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  1. Note: The presentation is available in PowerPoint format at http://tap.gallaudet.edu/CTSSurvey/docs/FCCPresentation-April2013.pptx For a web page linking to it, see http://tap.gallaudet.edu/CTSSurvey/results.asp

  2. Captioned Telephone Service Linda Kozma-Spytek Paula Tucker Christian Vogler Gallaudet University Technology Access Program RERC on Telecom Access April 24, 2013

  3. Part I – Summary of IP-CTS growth Summarizes main points of RERC-TA filing in NPRM

  4. IP-CTS Growth 2009-2012

  5. IP-CTS Projection Errors This mismatch – present since the inception of IP-CTS – indicates that the wrong projection model was used

  6. Slope Mismatch This slope is flat and does not appear to reflect any data This slope is a better fit for 2010 data, rather than 2011.

  7. Summary of IP CTS Growth Analysis • Based on publicly available data: • The wrong growth projection model has been used since the inception of the service. • Any apparent uptick in IP-CTS growth needs to be evaluated against the correct growth model, not a linear one. • Even if a linear model were correct, the forecast slopes in 2011 and 2012 are too low and would have underestimated the size of TRS reimbursements. • More frequent projections than every 12 months are needed.

  8. Part II – Survey Results Expands on RERC-TA ex parte filing of initial survey analysis

  9. Main Survey Findings Consumers rely on and, in many cases, require captions in order to achieve successful communication over the telephone • Almost all special captioned telephone users (90%) reported that the captions on their telephone are either very important or important to having a successful conversation • More than half of the special captioned telephone users (55%) stated that they would be unable to use the telephone at all without captions

  10. Main Survey Findings • This survey of 2014 special captioned telephone users does not support either fraud or misuse as the source of growth in IP-CTS • Differences in usage between recent CTS users and long-time CTS users appear to be small • Only 8% of special captioned telephone users report sharing their equipment with hearing household members • Only 6% of special captioned telephone users report that hearing household members do not always turn off the captions or do not know how to turn them off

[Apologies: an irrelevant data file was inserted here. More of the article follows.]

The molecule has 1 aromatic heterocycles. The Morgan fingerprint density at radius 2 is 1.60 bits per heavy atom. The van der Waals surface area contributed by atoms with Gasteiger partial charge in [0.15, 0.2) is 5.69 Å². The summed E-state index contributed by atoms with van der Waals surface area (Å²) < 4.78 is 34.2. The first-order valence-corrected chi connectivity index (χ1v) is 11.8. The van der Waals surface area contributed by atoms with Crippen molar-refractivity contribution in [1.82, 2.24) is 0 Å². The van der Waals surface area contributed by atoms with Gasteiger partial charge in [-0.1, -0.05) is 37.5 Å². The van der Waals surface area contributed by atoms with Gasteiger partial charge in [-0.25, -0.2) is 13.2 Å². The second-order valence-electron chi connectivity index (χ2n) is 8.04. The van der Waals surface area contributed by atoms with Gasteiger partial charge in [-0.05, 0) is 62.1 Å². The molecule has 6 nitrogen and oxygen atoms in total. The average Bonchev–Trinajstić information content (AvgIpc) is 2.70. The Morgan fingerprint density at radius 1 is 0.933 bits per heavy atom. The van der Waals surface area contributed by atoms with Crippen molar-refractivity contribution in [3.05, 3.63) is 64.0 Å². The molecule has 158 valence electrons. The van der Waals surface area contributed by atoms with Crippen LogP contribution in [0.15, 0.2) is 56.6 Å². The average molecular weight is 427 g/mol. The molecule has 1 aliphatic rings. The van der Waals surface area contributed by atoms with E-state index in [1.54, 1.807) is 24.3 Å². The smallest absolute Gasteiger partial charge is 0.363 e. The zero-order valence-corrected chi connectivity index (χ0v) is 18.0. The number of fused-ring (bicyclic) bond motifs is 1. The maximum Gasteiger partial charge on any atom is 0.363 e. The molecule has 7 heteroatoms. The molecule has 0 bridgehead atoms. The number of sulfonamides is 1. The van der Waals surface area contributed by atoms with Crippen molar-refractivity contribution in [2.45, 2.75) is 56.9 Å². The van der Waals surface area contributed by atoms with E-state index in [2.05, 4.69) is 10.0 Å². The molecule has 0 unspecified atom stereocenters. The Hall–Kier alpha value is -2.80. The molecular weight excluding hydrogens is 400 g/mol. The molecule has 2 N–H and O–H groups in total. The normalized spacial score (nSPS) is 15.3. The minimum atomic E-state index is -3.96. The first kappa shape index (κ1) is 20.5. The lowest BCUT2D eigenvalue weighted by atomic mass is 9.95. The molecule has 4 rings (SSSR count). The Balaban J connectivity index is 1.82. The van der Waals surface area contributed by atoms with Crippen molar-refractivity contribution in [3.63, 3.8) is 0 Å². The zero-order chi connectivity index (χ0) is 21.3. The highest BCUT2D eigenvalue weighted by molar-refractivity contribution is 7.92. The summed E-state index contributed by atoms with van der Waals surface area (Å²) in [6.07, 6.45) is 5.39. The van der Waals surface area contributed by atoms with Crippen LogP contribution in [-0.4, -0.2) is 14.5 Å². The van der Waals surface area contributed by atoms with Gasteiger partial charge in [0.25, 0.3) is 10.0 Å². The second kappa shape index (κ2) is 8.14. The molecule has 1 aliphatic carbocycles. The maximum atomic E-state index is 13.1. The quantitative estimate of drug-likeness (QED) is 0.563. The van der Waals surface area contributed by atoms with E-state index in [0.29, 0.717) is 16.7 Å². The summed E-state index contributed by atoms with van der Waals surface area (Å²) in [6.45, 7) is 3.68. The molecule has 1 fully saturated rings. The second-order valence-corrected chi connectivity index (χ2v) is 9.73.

11. Main Survey Findings • Further consumer education regarding the usage rules and funding for CTS may be helpful • Additional emphasis of the rules is indicated among consumers who use captioned telephone services and members of their households when they receive their special captioned telephone equipment • Education is also indicated to improve familiarity among consumers regarding the funding source for CTS

  12. Captioned Telephone Service Survey • Participation Criteria • An adult (18 years of age or older) • Anyone who is deaf, hard of hearing or a person with hearing loss • Recruitment through consumer organizations • HLAA, NAD, TDI, ALDA, AGBell, AFB, etc. • Email, Facebook, Twitter, etc. • Open February 22 – March 8 (2 weeks) • 3000 completed responses

  13. 3000 Completed Responses CTS User – Special Telephone (n=2014) Uses CTS on a special telephone designed specifically for captioned telephone service using one or two phones lines or one phone line and an Internet connection only or additionally on a mobile device, Internet phone or computer using the Internet and captioning software CTS User – No Special Telephone (n=143) Uses CTS on a mobile device using a mobile captioning application (app) and/or on a Cisco Internet phone or computer using an Internet connection and captioning software or web page access but no special captioned telephone

  14. How long have you used captioned telephone service? CTS Users – special captioned telephone (n=2014) CTS Users – no special captioned telephone (n=143)

  15. How did you find out about captioned telephone service?